It may have seemed impossible for nearly all of Israel’s existence thus far but I think it’s likely in the next five years that these two nations will open official diplomatic channels. It is an act that may cause serious backlash and anger across the Middle East. Alternatively, after years of disillusionment with the leadership of Saudi Arabia, it may simply be met with a shrug of the shoulder and further sense of dejection with the state of the region.
Since the inception of the state of Israel in May 1948, Saudi Arabia has refused to acknowledge its existence. It has supported the rights of Palestinians and called for a withdrawal from territory occupied by Israel after the war in 1967 through being a charter member of the Arab League.
Crucially, it didn’t participate in the wars in 1948, 1967 or 1973. Saudi Arabia’s long term strategic alliance with the United States may have had something to do with this. This was exacerbated by the mutual distrust between General Nasser led Egypt, the champion of pan- Arabism with secular, Soviet Union sympathies and the absolute monarchy of Saudi Arabia which used Wahhabism as a crucial pillar of its legitimacy.
However, since 1979 and the Islamic revolution in Iran, the strategic aims of Saudi Arabia and Israel have converged. They both have a desire to curb the influence of Iran across the Middle East. The ruling Saud family initially saw the emergence of the Islamic Republic as an existential threat to their existence.
In recent times, the threat to their existence has subsided somewhat. It has evolved into a struggle for hegemony in the Middle East. As the relative power and influence of Egypt waned in the years after the assassination of Anwar Sadat (who actually lost his life for signing a peace Treaty with Israel which made it the first Arab state to officially recognize Israel) the vacuum that opened up was the prize that fuelled the rivalry.
In the 1980’s Saudi Arabia, which still did not have the military capability, bankrolled Saddam Hussein in the First Gulf War against Iran. It is important to note that other Middle Eastern nations also supported Iraq but Saudi Arabia spent approximately thirty billion dollars in this conflict.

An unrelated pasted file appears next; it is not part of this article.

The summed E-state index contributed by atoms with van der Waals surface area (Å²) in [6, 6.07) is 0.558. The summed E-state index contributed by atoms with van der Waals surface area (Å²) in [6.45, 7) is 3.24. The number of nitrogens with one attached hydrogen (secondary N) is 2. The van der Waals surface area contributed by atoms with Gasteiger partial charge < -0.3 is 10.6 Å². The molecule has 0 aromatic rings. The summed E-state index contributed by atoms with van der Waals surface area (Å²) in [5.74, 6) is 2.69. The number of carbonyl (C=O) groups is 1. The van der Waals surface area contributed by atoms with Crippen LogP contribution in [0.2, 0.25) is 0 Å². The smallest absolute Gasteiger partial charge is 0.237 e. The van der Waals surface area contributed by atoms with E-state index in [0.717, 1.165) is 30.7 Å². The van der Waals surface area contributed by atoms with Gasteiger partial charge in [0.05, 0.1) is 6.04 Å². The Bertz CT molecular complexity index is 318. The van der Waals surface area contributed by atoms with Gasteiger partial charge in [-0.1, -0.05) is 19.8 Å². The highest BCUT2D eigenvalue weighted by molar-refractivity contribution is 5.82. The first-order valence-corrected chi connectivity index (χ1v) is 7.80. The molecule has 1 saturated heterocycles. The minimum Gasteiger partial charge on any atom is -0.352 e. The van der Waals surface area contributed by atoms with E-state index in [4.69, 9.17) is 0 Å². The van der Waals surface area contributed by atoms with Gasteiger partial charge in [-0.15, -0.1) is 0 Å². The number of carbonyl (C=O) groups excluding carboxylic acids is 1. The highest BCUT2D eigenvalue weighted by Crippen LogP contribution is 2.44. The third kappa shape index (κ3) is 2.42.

In more recent times Iran has increased its influence in Lebanon, as well as in post-Saddam Iraq and now in Syria. In Syria, it has acted as a bulwark for the regime of Bashir Al-Assad. The actions of Saudi Arabia in Yemen, Syria and Bahrain amongst others has failed so far to really damage the Iranian influence in the region.
The emergence of Crown Prince Mohammed bin Salman in Saudi Arabia has led to a raft of major changes in a relatively brief period of time. Just last week, he consolidated his position as the heir apparent as well as the de facto ruler by purging a large number of the Royal Court’s retinue.
He has continued the war in Yemen, a key proxy battleground between Iran and Saudi Arabia while allegedly forcing the Lebanese Prime Minister, Saad Hariri, to resign over the continued power and influence of Hezbollah (albeit with a democratic mandate).
It’s his views on the future relationship with Israel though that I believe could mark one of the most seismic changes in Middle Eastern diplomatic relations over the last fifty years. He has spoken about how Saudi Arabia adopted a more rigid Islamic outlook in the aftermath of the Iranian revolution
“What happened in the last 30 years is not Saudi Arabia. What happened in the region in the last 30 years is not the Middle East. After the Iranian revolution in 1979, people wanted to copy this model in different countries, one of them is Saudi Arabia. We didn’t know how to deal with it. And the problem spread all over the world. Now is the time to get rid of it.”
The major issue with the above statement is that it could be construed to mean “get rid of the Islamic Republic of Iran”. In order to do this, he may engage further with Israel, as the one other Middle Eastern nation that possibly reaches the same level of fear and suspicion of the Iranian state.
It is very interesting, and probably not a coincidence, that the Crown Prince used the phrase “moderate”. Just this week, the Israeli military chief, Gadi Eisenkot, gave an interview to the Saudi newspaper Elaph where he described Iran as the “biggest threat to the region” and that Israel would share intelligence with “moderate” Arab states like Saudi Arabia.
Strategically, the US is pivoting away from the Middle East to Asia in the long term. With the current presidency of Donald Trump though, this may be the perfect window of opportunity to gain maximum leverage from agreeing to diplomatic relations and potentially forming a military alliance that goes beyond the tacit one that exists today.
This would be a potent combination of the vast reserves of cash held by the Saudis combined with the military might of the Israeli army. It may still seem a stretch to many political observers currently, but we may soon see the emergence of the Saudi-Israel axis as the key power in the Middle East.